Oshnavieh, an archaeologist’s paradise

May 2, 2020 - 21:4

TEHRAN – Resting on a layer cake of civilizations that have come and gone for millennia, Oshnavieh county, in northwest Iran, is teemed with ancient hills, tomb chambers, archaeological sites and bas-relief carvings. According to many, it’s a paradise for archaeologists.

Located in West Azarbaijan province, Oshnavieh boasts 106 sites registered on Iran’s National Cultural Heritage List. It is also home to five bas-relief carvings, originally belonging to the Kingdom of Urartu (860 BC – 590 BC), the main reason why Oshnavieh is called an archaeologist’s paradise.

However, over the past couple of years, the region has witnessed series of unauthorized, unprecedented drillings and excavations committed by unauthorized diggers and antique dealers, IRNA reported in April.

“According to local officials, such illegal excavations with such detentions have not been recorded in this county so far, while in [the Iranian year] 1397, media coverage of these illegal excavations and the destruction of the walls of Qalatgah Castle caused a wave of concern among those interested in the region’s cultural heritage.”

Last year, archaeological relics relating to the ancient Kingdom were found in Anaqizli mount, Chaypareh county, northwest Iran.

The Urartu kingdom rose to power in the mid-9th century BC, but it went into gradual decline and was eventually conquered by the Iranian Medes in the early 6th century BC. The Urartians were succeeded in the area in the 6th century BC by the Armenians.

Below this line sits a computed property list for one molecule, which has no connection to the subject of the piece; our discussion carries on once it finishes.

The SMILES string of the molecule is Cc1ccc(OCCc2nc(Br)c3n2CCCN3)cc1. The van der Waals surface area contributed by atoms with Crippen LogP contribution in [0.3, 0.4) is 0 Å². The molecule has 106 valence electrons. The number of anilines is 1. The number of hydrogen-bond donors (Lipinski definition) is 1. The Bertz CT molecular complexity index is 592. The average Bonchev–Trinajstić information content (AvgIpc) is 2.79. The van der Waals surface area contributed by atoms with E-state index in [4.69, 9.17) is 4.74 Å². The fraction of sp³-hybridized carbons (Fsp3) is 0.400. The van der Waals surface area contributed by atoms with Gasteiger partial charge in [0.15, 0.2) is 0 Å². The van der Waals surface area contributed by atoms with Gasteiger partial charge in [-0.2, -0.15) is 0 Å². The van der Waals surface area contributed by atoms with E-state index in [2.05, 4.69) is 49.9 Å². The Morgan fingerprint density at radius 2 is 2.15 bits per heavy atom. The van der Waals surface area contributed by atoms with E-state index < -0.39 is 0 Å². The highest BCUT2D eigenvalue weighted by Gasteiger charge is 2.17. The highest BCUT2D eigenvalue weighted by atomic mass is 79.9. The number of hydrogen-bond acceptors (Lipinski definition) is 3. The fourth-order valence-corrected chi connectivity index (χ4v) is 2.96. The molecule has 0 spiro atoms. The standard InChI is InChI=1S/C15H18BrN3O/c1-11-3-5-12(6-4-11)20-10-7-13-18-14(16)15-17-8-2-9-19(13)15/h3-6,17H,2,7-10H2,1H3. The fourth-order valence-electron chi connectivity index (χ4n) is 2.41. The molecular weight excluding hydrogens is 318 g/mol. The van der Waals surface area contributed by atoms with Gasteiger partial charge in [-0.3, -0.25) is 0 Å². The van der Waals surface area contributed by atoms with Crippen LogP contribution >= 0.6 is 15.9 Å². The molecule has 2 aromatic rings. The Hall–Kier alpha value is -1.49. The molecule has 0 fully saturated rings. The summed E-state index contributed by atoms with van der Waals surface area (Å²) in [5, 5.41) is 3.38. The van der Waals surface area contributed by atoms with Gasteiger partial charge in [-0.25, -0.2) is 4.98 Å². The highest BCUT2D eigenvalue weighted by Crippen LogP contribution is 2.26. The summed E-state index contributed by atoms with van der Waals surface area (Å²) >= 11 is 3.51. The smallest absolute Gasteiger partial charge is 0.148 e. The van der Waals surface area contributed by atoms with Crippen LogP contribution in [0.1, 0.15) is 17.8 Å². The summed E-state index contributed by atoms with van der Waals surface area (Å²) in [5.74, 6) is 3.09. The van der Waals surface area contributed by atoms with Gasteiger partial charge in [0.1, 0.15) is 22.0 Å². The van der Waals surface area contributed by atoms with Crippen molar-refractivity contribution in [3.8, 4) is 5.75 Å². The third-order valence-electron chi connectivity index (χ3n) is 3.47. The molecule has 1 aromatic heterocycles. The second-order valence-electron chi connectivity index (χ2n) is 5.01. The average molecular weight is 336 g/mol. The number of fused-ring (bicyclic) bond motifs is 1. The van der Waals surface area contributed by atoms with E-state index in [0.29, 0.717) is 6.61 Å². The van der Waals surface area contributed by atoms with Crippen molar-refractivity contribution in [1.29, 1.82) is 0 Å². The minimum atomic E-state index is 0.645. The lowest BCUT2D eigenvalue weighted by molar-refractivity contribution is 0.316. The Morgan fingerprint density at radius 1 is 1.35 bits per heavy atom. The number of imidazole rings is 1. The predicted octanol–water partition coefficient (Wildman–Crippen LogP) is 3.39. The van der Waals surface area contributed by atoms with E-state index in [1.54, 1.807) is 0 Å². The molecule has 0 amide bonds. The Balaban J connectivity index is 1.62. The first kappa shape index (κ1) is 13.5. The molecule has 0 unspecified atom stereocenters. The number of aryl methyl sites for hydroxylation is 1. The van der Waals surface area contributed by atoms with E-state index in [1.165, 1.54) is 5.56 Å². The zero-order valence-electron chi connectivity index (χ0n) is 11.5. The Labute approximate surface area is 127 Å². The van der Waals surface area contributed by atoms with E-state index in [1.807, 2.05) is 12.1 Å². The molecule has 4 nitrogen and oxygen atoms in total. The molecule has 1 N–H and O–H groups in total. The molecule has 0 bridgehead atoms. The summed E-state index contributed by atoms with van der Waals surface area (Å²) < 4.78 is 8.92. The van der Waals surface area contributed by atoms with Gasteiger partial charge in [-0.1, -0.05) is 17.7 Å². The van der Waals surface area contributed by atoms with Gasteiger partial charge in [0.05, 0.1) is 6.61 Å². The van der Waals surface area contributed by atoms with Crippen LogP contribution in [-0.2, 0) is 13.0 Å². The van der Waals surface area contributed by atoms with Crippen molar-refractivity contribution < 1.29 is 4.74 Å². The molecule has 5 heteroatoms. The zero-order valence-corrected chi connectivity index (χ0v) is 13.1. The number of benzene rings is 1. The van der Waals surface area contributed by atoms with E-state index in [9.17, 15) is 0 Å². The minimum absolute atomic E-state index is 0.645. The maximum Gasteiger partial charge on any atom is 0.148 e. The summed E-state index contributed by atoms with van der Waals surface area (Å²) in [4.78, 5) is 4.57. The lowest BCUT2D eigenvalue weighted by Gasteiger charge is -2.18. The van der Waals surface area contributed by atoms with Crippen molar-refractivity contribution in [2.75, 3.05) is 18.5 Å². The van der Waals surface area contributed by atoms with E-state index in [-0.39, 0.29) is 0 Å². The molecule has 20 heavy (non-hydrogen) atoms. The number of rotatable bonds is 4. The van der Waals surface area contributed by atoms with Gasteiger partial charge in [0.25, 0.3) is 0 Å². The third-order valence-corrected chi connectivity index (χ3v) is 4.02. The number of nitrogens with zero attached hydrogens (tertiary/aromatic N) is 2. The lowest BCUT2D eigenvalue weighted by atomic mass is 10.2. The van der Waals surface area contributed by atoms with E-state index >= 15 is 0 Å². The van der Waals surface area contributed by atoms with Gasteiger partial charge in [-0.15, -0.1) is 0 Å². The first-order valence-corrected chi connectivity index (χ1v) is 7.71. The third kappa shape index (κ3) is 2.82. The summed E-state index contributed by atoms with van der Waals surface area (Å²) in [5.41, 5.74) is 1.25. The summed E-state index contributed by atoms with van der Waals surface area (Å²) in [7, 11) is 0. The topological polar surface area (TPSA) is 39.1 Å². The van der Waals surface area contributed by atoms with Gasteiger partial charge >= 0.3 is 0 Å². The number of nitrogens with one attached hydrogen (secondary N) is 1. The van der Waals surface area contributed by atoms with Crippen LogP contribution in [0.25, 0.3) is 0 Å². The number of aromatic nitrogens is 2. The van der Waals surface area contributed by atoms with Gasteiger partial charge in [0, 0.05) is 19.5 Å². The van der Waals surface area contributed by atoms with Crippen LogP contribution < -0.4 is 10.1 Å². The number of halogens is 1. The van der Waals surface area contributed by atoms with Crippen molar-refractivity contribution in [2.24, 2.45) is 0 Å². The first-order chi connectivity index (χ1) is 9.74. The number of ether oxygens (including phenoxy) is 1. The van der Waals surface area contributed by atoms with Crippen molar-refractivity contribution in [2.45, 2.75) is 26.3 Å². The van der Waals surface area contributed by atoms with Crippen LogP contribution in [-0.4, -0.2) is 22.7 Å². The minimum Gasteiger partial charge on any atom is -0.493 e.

Urartu, ancient country of southwest Asia centered in the mountainous region southeast of the Black Sea and southwest of the Caspian Sea. Today the region is divided among Armenia, eastern Turkey, and northwestern Iran. Mentioned in Assyrian sources from the early 13th century BC, Urartu enjoyed considerable political power in the Middle East in the 9th and 8th centuries BC.

According to Encyclopedia Iranica, the territory of the ancient kingdom of Urartu extended over the modern frontiers of Turkey, Iran, Iraq, and the Republic of Armenia. Its center was the Armenian highland between Lake Van, Lake Urmia, and Lake Sevan.

Urartian archeological finds in modern Iran including castles, settlements, water channels and other water constructions, rock chambers, rock graves, stelae, rock inscriptions, and building inscriptions.

Most impressive are the Urartian architectural remains with their different building forms and ground plans, mainly as castles and larger fortresses. They range in size from small, mostly rectangular castles or road stations to the extended fortification systems of large settlements.

Urartian pottery is mainly earthenware and, to a lesser extent, red polished ceramic, so-called palace-ware, since it is found only in the larger, central Urartian sites. Urartian pottery is mostly monochrome ware made by potter’s wheel.

Cuneiform inscriptions have been found on clay tablets, cylinder seals, and bullae; there are inscriptions on building stones, as at Bastam and rock inscriptions, others on stelae and on clay vessels.

The Urartian rock chambers influenced the Achaemenid rock graves in layout and in stonecutter techniques. The monumental scale of the Urartian rock cuttings and surface preparation for cuneiform inscriptions prepared the way for the Achaemenid monumental inscriptions, in particular that of Darius at Bisotun.


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